George and his sitar


When George Harrison released his epic “triple album” on November 27, 1970, Beatle fans worldwide realized the gig was up, that no band was big enough to hold this man and his vision back. Fifty years later, All Things Must Pass sounds better than ever…and George’s masterpiece offers an invaluable and timeless message: “It’s not always going to be this way…” Musician John Kruth takes us through all of the songs written by the “Quiet Beatle” prior to All Things Must Pass.

When I was a kid the British Invasion was in full swing. I used to walk to school every day with a  transistor radio to my ear, listening to DJ’s like Murray the K (who billed himself as “The Fifth Beatle”) and Cousin Brucie Morrow (on W-A-Beatle-C) spinning hits by the Fabs, Stones, Kinks, Zombies and Dave Clark Five.

I never would have imagined that the man who belonged to that husky, jovial voice would wind up being my neighbor forty years later. So, I decided the next time I walked the pug, to stop him and bug him for a brief memory.  And, just like kismet, Cousin Brucie came strolling up a Greenwich Village sidewalk.

Here’s what he had to say: “George was a thoughtful, kind and seemingly introspective guy who paid attention to each and every person that approached him. While the other Liverpudilians were busy playing, carrying on and otherwise wising off (which was okay, after all they were the Beatles), George usually watched the other three and devoted himself to the business at hand. I never believed for one moment that he was the ‘quiet Beatle.’ That was the mark of his rather shy genius. His quietness was a big part of his charm. He had a great talent for watching and absorbing the scene. Growing up in Liverpool was an essential part of George’s ability to report and record life as he saw it. His poetry will transcend time. Listeners fifty years from now will feel the images and understand what it was like to live and survive in the ‘60s and ‘70s. When music and lyric can accomplish this magic, it truly is a gift. George Harrison had this gift. His magic will live forever.”

Thanks Brucie. So, let’s take another look at George’s gift… After standing in the shadows of the most brilliant songwriting team of the 1960’s and only allowed to contribute in measured increments, George Harrison, Lennon and McCartney’s junior partner, had amassed  an astounding portfolio of songs by the time the Beatles split in early 1970. (I just want to point out something to consider, that I’ve never read in print before… While George was only permitted one, or maybe two songs per album, the Beatles’ 1966 album Revolver, contained three Harrison compositions. In recent years Revolver has come to be considered their masterpiece, not 1967’s legendary Sgt. Pepper’s. What does this tell us about the power of Harrison’s songs?) In fact, Harrison had written “loads of tunes” as he claimed in a 1987 interview. “It was like being constipated for years,” he joked.

Listening to his contribution to The Beatles (best known as the White Album) and Abbey Road, in particular, it was clear George had matured as a composer with songs like “While My Guitar Gently Weeps,” “Something” and “Here Comes the Sun.”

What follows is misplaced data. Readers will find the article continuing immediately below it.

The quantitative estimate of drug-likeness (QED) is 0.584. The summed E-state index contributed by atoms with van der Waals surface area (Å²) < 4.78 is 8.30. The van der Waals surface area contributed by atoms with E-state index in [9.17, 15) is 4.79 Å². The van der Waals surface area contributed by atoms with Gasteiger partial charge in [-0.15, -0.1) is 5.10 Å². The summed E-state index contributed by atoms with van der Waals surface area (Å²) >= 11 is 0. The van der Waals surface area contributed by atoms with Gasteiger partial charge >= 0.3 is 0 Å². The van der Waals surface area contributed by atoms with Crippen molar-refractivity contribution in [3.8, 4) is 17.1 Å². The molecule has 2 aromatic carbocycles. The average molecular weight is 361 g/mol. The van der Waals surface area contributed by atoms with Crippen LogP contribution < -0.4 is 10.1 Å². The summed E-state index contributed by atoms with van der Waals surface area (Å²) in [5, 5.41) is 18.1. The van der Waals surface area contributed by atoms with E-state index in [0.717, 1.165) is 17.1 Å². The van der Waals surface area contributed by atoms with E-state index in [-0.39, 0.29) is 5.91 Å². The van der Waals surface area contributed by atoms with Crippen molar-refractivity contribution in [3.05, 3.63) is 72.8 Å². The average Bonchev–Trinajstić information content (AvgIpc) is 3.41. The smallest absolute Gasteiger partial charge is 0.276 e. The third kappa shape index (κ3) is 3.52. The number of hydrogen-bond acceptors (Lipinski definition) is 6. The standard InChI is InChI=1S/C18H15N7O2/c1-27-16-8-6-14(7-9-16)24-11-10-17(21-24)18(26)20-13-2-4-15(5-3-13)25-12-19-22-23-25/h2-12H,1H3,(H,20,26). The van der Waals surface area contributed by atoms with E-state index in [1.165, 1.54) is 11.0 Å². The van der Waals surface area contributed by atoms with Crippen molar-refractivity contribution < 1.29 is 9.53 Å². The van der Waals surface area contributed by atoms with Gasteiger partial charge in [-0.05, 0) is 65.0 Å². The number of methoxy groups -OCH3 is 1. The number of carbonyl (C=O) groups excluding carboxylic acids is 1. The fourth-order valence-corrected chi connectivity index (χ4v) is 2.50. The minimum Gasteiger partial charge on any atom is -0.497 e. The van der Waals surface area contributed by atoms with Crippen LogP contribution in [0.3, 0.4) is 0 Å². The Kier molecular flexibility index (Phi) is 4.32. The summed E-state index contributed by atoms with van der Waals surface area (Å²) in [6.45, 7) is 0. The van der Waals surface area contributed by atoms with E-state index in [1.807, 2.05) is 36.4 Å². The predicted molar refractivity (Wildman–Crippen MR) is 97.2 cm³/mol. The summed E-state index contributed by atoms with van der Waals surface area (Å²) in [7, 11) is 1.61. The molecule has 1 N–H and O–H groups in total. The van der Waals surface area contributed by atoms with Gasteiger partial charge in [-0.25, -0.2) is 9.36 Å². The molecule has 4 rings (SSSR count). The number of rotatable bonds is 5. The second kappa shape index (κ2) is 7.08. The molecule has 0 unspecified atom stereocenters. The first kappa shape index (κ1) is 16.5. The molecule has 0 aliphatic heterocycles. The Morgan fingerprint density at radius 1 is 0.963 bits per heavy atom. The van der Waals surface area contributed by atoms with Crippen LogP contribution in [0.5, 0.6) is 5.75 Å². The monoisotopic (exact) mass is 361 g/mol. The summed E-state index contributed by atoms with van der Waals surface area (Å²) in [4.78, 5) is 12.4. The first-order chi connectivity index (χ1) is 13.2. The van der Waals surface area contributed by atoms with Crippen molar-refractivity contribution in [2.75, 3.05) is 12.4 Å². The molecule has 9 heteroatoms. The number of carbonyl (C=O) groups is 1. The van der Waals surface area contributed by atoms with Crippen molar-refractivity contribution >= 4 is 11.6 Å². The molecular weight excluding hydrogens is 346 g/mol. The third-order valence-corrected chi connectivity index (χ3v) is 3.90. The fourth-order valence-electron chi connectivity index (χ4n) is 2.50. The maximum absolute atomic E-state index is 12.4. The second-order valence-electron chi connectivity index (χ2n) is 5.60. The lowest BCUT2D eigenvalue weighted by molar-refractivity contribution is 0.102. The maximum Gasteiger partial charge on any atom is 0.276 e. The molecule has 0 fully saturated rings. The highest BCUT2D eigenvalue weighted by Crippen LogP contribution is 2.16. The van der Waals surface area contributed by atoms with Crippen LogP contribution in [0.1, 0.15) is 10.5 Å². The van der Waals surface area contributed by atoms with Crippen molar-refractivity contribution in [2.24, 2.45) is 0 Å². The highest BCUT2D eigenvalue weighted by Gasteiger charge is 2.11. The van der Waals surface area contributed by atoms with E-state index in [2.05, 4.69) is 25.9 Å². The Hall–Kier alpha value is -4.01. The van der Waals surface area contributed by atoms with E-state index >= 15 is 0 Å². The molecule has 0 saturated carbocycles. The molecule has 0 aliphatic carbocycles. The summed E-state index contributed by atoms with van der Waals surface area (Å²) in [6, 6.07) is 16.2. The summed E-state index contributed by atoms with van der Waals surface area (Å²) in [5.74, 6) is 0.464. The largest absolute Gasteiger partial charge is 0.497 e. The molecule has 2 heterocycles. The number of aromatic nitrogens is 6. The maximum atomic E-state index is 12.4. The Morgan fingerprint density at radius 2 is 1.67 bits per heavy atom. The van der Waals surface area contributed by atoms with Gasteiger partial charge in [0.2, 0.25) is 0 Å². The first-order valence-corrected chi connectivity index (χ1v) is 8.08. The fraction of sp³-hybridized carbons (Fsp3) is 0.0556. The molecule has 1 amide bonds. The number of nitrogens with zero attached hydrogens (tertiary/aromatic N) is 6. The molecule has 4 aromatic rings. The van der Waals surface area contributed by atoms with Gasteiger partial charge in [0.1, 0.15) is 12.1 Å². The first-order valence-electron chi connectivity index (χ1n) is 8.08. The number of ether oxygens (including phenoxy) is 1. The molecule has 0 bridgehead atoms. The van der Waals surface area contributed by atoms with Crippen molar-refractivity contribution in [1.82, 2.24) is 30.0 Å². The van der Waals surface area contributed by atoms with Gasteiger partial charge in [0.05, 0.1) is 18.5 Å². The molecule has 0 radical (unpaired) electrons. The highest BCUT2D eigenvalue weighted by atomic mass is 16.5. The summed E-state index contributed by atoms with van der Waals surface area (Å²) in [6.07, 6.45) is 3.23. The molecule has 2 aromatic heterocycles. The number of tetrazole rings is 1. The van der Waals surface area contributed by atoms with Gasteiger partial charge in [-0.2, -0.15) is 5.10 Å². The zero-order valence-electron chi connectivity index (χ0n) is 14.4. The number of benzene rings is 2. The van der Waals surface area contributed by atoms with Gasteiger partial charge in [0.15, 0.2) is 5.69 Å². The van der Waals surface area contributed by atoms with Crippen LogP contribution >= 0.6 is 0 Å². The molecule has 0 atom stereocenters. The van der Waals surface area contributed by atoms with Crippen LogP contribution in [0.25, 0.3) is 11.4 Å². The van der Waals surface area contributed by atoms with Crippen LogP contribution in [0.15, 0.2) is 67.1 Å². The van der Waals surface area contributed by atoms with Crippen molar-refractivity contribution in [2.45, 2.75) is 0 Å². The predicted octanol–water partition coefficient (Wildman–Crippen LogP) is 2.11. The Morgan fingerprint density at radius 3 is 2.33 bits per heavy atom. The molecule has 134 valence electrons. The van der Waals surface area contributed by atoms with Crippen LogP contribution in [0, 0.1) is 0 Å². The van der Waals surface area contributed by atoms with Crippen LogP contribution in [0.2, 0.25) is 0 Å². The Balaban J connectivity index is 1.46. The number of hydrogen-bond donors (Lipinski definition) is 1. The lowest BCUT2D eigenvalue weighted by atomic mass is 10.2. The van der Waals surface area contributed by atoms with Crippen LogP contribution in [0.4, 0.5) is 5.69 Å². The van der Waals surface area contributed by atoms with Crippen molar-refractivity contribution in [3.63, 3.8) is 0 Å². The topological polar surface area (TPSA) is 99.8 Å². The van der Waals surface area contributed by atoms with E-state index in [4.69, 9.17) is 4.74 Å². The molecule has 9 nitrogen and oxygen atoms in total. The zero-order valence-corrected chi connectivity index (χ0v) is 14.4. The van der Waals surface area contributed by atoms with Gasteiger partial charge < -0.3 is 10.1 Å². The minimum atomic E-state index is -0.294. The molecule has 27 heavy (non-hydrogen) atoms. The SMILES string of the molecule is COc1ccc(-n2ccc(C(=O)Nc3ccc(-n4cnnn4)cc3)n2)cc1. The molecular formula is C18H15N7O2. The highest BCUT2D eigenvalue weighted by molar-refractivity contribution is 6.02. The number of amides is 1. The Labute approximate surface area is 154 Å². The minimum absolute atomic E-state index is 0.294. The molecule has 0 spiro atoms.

His poetry will transcend time. Listeners fifty years from now will feel the images and understand what it was like to live and survive in the ‘60s and ‘70s. When music and lyric can accomplish this magic, it truly is a gift. George Harrison had this gift. His magic will live forever.”

Harrison’s first recorded effort, “Don’t Bother Me” from Meet the Beatles, was a catchy ditty clearly stating the Fab Four’s party platform – that love is all that matters and everything else, even rock stardom, could take a backseat. His subtle but unmistakable influence as a musician and human being began to shine through in a myriad of ways. Inspiring Roger McGuinn of the Byrds with the angelic chime of his 12-string Rickenbacker in A Hard Day’s Night, George had unwittingly helped invent folk-rock. McGuinn soon made the sound his band’s trademark, employing it for their chart-topping renditions of Bob Dylan’s “Mr. Tambourine Man” and Pete Seeger’s prayer for peace, “Turn, Turn Turn.”

The soundtrack to the Beatles’ second film, Help!, featured two Harrison tracks -the warm caress of “I Need You” along with the catchy valentine “You Like Me Too Much.”

With 1965’s Rubber Soul, Harrison offered “Think For Yourself,” a put-down song that equaled the sting of a Mick Jagger or Bob Dylan lyric. Paul’s fuzz bass brought an extra edge to George’s nasty sentiment, “Although you’re mind’s opaque, try thinking more, if not for your own sake.”

Rubber Soul was also an important benchmark for Harrison, who debuted on the sitar with Lennon’s gorgeous waltz, “Norwegian Wood (This Bird Has Flown).” He may have been a neophyte at best on the instrument, but George opened a new world of music for those of us who didn’t know the difference between a sitar and a koto at the time. The Rolling Stones’ multi-instrumentalist Brian Jones would soon follow George’s lead, propelling their menacing “Paint It Black” to the top of the charts with an irresistible sitar hook. In the UK, new eclectic folk-rock ensembles like Traffic and the Incredible String Band also reached for the sitar, to add an exotic twang to their songs. In the U.S., the Coral Sitar/Guitar quickly became all the Raj and was immediately employed by Alex Chilton’s Boxtops’ for their hit single “The Letter.” A new genre, “World Beat” was soon born and Ravi Shankar and Ali Akbar Khan found themselves driving hippies into a collective frenzy at rock festivals around the globe.

By 1966, Lennon and McCartney would have to acknowledge Harrison’s blossoming creativity. Both British and American editions of Revolver showcased three new Harrison songs. There was the wry humor and funky groove of “Taxman,” the exuberant earnestness of “I Want To Tell You” and the rocking raga “Love You To,” which not only featured George’s sinewy sitar, but an entire band of Indian musicians. None of the other Beatles appeared on the track.